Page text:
Algorithmic pedagogy: using code analysis to deliver targeted supplemental instruction


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Learning to program has long been known to be a difficult task, requiring a student to develop both fluency in the syntax and grammar of a formal programming language and learn the problem-solving approaches and techniques of computational thinking. The successful teaching strategies of the past have involved maintaining small teacher-student ratios and large amounts of supplemental instruction in lab courses. However, recent growth in the demand for programming courses from both computer science major and nonmajor students has drastically outpaced the expansion of computer science faculty and created a shortage in available lab space and time across American universities.

This study involved creating a software tool for automatically delivering targeted supplemental instruction to students based on a real-time algorithmic analysis of the program code they were writing. This approach was piloted with students enrolled in a sophomore-level object-oriented software development course. The majority of students reported finding the detection and reporting of issues in their code helpful. Moreover, students who were less proficient programmers entering the course who utilized the tool showed statistically significant improvement in their final exam grade over those who did not. Thus, adopting the strategy piloted in this study could improve instruction in larger classes and relieve some of the strain on overburdened computer science departments while providing additional learning benefits for students.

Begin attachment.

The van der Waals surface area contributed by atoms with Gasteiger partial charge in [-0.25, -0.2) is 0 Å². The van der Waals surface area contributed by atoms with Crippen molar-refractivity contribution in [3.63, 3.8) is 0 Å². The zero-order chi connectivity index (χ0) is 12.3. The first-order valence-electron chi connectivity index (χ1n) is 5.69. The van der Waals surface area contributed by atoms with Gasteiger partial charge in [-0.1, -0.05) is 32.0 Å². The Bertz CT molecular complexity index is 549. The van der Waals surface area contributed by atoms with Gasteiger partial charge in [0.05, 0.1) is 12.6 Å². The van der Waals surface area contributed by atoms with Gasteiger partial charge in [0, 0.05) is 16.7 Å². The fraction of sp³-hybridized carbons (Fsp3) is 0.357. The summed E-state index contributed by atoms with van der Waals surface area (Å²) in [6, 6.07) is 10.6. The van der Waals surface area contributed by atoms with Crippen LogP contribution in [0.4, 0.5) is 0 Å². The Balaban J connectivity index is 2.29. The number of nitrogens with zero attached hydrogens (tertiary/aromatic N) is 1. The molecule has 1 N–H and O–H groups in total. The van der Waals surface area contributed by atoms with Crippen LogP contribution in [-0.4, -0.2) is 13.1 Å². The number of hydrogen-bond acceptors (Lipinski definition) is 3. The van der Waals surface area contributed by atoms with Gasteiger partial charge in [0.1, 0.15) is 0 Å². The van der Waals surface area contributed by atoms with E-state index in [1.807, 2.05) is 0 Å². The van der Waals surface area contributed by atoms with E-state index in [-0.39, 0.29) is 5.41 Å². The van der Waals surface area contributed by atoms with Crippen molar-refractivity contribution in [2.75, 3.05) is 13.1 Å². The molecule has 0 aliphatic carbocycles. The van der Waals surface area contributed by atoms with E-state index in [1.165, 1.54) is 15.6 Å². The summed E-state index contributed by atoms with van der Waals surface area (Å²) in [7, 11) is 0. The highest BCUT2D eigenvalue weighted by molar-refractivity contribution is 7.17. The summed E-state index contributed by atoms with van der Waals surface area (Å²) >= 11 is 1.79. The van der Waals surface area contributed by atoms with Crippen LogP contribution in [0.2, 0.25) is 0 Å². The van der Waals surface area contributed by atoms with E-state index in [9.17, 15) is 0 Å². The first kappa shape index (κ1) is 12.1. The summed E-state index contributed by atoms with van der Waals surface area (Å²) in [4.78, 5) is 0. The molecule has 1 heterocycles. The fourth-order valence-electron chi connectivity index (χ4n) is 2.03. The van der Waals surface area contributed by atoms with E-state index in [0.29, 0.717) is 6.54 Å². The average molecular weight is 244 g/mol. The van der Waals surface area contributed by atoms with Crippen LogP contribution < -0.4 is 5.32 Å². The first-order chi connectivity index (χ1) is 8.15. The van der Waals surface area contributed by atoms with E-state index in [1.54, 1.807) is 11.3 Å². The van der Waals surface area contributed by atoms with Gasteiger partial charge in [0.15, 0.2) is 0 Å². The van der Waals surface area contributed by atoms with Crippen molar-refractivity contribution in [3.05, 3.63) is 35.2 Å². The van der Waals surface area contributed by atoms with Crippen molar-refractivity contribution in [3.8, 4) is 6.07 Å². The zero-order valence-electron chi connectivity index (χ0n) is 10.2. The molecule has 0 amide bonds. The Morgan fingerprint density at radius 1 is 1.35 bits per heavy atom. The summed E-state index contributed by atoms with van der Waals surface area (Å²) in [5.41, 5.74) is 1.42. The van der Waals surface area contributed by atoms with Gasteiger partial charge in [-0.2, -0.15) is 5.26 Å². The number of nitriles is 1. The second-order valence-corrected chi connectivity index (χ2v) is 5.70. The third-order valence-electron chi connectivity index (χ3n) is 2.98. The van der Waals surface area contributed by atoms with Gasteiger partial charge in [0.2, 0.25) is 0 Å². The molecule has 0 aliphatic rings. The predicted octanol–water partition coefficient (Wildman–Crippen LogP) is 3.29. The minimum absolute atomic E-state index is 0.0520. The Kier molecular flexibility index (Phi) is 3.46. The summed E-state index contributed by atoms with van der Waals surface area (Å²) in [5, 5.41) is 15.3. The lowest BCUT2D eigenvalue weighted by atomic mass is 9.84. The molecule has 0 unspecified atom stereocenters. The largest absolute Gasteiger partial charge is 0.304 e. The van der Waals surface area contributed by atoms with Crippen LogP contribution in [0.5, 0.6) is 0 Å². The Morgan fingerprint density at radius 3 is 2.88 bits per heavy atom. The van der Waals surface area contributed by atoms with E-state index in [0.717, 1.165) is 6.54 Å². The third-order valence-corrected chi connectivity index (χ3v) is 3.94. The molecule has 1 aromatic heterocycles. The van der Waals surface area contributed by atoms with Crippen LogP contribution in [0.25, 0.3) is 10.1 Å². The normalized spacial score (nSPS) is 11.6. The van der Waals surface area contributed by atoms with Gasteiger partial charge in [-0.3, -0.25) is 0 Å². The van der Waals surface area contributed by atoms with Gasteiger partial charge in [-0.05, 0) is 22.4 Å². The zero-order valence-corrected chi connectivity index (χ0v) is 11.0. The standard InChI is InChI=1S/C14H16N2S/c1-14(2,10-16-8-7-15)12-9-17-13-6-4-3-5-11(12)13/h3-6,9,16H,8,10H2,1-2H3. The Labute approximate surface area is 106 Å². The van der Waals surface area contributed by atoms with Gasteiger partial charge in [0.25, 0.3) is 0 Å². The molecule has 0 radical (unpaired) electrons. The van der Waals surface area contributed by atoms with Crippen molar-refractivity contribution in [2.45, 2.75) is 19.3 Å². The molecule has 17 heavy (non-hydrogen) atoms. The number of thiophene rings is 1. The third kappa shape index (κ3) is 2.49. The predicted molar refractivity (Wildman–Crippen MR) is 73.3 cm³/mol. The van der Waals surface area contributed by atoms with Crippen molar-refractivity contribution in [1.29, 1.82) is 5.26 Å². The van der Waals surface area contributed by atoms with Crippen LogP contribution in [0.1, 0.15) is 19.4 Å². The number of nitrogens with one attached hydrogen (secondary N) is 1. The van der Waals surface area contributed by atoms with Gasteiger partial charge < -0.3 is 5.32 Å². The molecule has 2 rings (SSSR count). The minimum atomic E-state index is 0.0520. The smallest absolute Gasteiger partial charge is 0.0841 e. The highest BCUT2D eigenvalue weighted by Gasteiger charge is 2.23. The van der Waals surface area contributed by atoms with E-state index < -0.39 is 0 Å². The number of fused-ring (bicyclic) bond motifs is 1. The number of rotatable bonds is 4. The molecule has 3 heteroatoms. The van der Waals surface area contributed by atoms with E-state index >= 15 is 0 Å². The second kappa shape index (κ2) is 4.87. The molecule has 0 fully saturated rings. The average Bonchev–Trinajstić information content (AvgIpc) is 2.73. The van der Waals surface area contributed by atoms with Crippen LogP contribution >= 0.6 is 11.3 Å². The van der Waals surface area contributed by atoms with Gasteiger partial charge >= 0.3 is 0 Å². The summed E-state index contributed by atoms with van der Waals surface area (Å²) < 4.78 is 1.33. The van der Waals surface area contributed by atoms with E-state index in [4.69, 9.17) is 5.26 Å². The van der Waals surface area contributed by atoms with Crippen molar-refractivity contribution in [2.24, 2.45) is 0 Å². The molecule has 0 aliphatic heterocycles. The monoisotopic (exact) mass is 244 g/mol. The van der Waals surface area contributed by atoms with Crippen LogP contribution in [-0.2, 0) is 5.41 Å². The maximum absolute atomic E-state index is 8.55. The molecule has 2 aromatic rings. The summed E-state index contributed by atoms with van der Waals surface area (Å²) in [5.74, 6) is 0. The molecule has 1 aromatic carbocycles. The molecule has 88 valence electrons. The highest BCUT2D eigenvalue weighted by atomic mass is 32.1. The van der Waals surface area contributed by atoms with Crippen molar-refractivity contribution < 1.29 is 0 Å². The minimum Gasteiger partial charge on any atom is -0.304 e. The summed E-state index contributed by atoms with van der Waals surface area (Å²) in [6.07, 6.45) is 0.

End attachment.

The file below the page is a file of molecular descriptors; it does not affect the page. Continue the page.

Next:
Code analysis, Computer science education

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Doctor of Philosophy


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Jacqueline D. Spears